Friday, 14 March 2014

Wisdom of the Shadows

I've been reading a fascinating book called 'Working the Shadow Side' by Gerard Egan, a professor of psychology and business management at Loyola University, Chicago. Like people, all organisations have their shadow side. The book shows that you ignore the shadows of your organisation at your peril. To get to know these shadows will not only enable you to weed out the negatives but allow you to be more creative and productive by utilising the positive energy that lurks in the informal, unacknowledged, maybe even unmentionable areas of your organisation's life.

What are the unspoken rules in your workplace? What are the taboos, the elephants in the room, the unmentionables? It may be as simple as two people not getting along with each other who 'can't' be put on the rota together, causing inconvenience and resentment for everyone who has to work round this. Or it may be as fundamental as the whole management style of the organisation preventing people from accomplishing things they believe they need to accomplish for the good of the organisation and its mission. I guess, in the health care world, there's something around the handful of conditions we each secretly know we most fear contracting ourselves. These probably have a subconscious effect on what and who we avoid and what we say in clinical team meetings. Then, what are the protest behaviours in your organisation? People taking longer lunch breaks or not turning up for meetings? Putting off essential long term planning? Coming up with every excuse under the sun to avoid required changes in working patterns? Egan explores what goes on in the shadows of an organisation, looking at the covet, undiscussed and undiscussable things which may be driving the organisation as much as, or more than, publicly acknowledged mission and policy. He shows how these often deeply buried things lead to loss in terms of human and economic resources. A good manager will get to know the shadow side of their organisation as well as the faces that are presented to the world and will learn to handle shadow behaviours with tact, caution and purposefulness.

You find obvious examples of this kind of thing in churches, too, where the 'official line' is so tightly controlled that various groups have either rebelled or gone underground. These groups then instigate all kinds of subversive and creative activities  -  unofficial Friends groups, Bible studies in pubs, liaison with local tourism groups, slightly wacky prayer groups, teas for the elderly that clash with important meetings. Vicars  (who are not managers but sometimes need or are forced unwillingly to behave like managers) fall broadly into two camps - those who feel threatened by such behaviour and those who recognise in such behaviours creative potential and so learn to work with eruptions of the shadow in church life. That's not to say that such things don't sometimes need to be controlled or stopped when they undermine the central values of a faith community.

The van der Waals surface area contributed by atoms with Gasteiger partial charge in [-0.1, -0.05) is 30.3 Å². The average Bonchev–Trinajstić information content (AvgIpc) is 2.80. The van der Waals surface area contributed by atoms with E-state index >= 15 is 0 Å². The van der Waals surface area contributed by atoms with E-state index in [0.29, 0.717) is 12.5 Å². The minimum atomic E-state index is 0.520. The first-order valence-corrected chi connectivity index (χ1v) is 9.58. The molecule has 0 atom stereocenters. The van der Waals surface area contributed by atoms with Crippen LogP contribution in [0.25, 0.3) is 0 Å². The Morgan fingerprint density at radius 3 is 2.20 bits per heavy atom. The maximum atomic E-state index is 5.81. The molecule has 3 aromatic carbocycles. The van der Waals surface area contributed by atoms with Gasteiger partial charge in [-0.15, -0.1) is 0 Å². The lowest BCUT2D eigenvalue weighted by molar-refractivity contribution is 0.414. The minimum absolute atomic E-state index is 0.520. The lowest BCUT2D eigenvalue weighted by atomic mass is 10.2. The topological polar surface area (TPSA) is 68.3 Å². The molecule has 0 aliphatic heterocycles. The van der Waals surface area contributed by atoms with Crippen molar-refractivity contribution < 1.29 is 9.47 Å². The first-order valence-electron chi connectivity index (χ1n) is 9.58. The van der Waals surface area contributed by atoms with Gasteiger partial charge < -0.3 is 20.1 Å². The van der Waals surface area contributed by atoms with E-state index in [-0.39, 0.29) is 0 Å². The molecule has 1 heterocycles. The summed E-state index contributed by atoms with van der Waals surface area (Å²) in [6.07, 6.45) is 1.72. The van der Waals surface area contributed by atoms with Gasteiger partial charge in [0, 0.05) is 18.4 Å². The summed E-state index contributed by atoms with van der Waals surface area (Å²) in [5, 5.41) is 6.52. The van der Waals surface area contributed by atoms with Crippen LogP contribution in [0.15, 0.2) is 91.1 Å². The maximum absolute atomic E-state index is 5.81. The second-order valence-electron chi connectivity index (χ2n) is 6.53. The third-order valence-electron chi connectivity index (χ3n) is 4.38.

The message of the book is don't fear such things, don't bury your head in the sand and deny them but learn to be fascinated -  observe and take sound judgements about the shadow side of your community. Root around behind the scenes and learn what the unwelcome behaviours of your church community are telling you. Without such knowledge, true wisdom about what is needed to grow and sustain the mission of your organisation or your church will not emerge. What will emerge are superficial and ultimately damaging activities and relationships that have in them the seeds of their own undermining. The aim is to know and acknowledge the hidden parts of a community's life so that they can be named, pruned and brought into the service of the whole. The book is full of practical examples drawn from the world management but illuminating for more organic organisations too.

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